Employee Communication

I was reviewing research papers recently and came across one on employee communication. I must admit some frustration on this subject since we have to revisit it all too often. Yet too few organizations seem to understand the keys to effective employee communication.

In this era of increasing technological and social media, all of which is at least one level removed from the actual employee, there is one certain pathway that research and experience have demonstrated year over year, decade over decade, is effective in reaching employees. We know how to create an organizational relationship with employees: through their direct supervisor.

Professor Bruce Berger of the University of Alabama presented an excellent paper on this topic in 2014 (although there are numerous research studies on this subject ranging back many years!).

I’m not going to regurgitate the paper here, he does a great job without my help! But I do want to summarize his key points. He observes there are three key elements to employee communication and relationship development:

First, the employee’s supervisor I(whatever the title) is the first place any employee goes for information about their organization or their position in that organization. We’ve known this for years, but seem to keep forgetting it. Implication: we need to arm our supervisors, managers, and leaders with the right communication toolkit to be effective.

Second, organizational leadership is critical to employee communication and relationship development. If we want employees working consistently toward achieving organizational visions and goals, tie them with effective communication with the top (notice I said with, not from). This communication must be two-way symmetrical, not one-way asymmetrical.

Finally, the organizational culture must be one of openness and dialogue. Employees must be encouraged, even empowered, to communicate vertically and laterally within the organization and cannot perceive communication as potentially resulting in punitive actions.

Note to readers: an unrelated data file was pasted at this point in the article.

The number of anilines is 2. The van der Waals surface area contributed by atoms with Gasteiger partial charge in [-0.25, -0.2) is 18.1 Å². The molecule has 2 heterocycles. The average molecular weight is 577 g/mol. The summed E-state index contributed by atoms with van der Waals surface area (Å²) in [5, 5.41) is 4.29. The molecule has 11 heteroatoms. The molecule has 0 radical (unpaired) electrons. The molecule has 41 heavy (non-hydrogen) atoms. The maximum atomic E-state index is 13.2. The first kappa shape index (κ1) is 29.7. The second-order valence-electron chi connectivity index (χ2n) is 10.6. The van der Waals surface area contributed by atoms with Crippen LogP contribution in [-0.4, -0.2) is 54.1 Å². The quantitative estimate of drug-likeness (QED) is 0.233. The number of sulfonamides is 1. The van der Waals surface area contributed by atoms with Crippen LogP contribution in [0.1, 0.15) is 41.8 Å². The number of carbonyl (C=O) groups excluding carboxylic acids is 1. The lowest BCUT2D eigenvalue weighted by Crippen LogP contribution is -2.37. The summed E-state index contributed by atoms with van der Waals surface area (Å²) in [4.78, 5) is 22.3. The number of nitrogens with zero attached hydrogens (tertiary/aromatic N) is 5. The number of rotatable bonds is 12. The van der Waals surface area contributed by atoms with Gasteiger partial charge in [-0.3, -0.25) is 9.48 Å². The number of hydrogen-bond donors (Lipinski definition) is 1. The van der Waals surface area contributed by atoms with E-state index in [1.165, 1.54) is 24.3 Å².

We also need to keep in mind that “behavior IS communication.” That means that how you act, what you do, how you behave is communication visible to all employees. They make judgments on you and the organization based on those behaviors. For example: If supervisor/leaders hide in their office all the time, employees will make certain judgments about them (and the organization) – mostly negative. If they are out and engaged with employees in honest, authentic interactions – again employees will make judgments about the supervisor/leader and the organization – often positive. Moreover, if what you do is different than what you say, what you say becomes irrelevant!

I’ve simplified this for the purpose of this blog post. But Prof. Berger’s paper does a great job of laying all this out in greater detail and providing the supporting background research. He also provides 48 key action points covering all three elements of effective employee communication in organizations.

I highly recommend his paper to all public relations professionals, and all organizational leaders. Find it at http://www.instituteforpr.org/read-lips-leaders-supervisors-culture-foundations-strategic-employee-communications/

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